Rapid Iceberg Calving Following Removal of Tightly Packed Pro-Glacial Mélange at Jakobshavn Isbræ, Greenland

Document Type


Publication Date



Iceberg calving is a major contributor to Greenland’s ice mass loss and to sea level rise. Pro-glacial mélange (compressed ice fragments) may be tightly packed in the long, narrow fjords that front many marine-terminating glaciers and can reduce calving by buttressing. The effect is important for modeling glacier dynamics in Greenland. However, data limitations have hampered a quantitative understanding. We describe a new radar-based approach to map time-varying elevations near the mélange-glacier interface that provides a factor of three or more improvement in precision, and apply the technique to the terminus of Jakobshavn Isbræ, a major Greenland outlet glacier. The new data allow mélange changes to be quantified with high spatial and temporal resolution. Over a one-month period from late May to late June 2016, the glacier experienced essentially no major calving, and was buttressed by a thick mélange wedge. Large-scale calving began once mélange mass within 7 km of the glacier front decreased by >40%. And the total buttressing force decreased by ~1 × 107 N m-1 (the unit is force per meter lateral width) during a 13 day period with continuous observations by a terrestrial radar interferometer. To our knowledge, these are the first observations of a near-field, time-varying pro-glacial mélange wedge. The observations provide direct evidence that tightly-packed mélange reduces calving, and place quantitative constraints on the process.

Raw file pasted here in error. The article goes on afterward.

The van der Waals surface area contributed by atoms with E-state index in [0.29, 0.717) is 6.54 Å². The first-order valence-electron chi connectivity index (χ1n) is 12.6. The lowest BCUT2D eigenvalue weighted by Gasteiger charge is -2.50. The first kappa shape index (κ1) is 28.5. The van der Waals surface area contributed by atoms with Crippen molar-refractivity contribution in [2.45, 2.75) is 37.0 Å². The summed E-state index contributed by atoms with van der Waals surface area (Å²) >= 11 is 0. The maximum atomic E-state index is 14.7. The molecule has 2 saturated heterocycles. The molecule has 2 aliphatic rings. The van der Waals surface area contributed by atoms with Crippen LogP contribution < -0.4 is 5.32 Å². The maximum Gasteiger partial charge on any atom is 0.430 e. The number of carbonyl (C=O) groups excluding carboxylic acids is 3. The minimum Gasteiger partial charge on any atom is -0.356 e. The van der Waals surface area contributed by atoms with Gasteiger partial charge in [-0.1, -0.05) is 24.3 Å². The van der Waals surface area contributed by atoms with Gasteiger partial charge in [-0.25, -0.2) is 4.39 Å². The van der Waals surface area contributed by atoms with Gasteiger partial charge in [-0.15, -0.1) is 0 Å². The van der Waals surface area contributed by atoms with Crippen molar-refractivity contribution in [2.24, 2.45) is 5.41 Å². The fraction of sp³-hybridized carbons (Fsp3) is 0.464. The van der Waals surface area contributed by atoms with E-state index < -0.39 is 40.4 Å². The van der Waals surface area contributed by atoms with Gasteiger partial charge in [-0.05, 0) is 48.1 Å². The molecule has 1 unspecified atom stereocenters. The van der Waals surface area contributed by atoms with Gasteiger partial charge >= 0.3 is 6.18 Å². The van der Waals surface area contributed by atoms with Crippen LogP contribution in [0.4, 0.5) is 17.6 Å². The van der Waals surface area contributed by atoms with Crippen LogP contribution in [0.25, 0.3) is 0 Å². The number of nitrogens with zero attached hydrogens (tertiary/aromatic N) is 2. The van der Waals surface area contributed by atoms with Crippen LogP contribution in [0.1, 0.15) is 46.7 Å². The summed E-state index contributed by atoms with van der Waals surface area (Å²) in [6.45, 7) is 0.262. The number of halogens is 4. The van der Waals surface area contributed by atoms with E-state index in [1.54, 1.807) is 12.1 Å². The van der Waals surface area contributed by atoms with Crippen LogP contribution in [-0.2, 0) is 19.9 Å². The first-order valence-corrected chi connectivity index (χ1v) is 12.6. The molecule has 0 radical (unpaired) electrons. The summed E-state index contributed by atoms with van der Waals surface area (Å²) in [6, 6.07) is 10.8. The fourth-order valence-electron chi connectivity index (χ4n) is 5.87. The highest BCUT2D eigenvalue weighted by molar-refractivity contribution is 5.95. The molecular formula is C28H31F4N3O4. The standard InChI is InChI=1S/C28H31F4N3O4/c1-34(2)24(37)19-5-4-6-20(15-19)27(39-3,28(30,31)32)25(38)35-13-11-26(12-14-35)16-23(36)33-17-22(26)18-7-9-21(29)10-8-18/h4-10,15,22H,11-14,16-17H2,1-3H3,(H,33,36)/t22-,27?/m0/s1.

Was this content written or created while at USF?


Citation / Publisher Attribution

Presented at the AGU Fall Meeting on December 11, 2018 in Washington, D.C.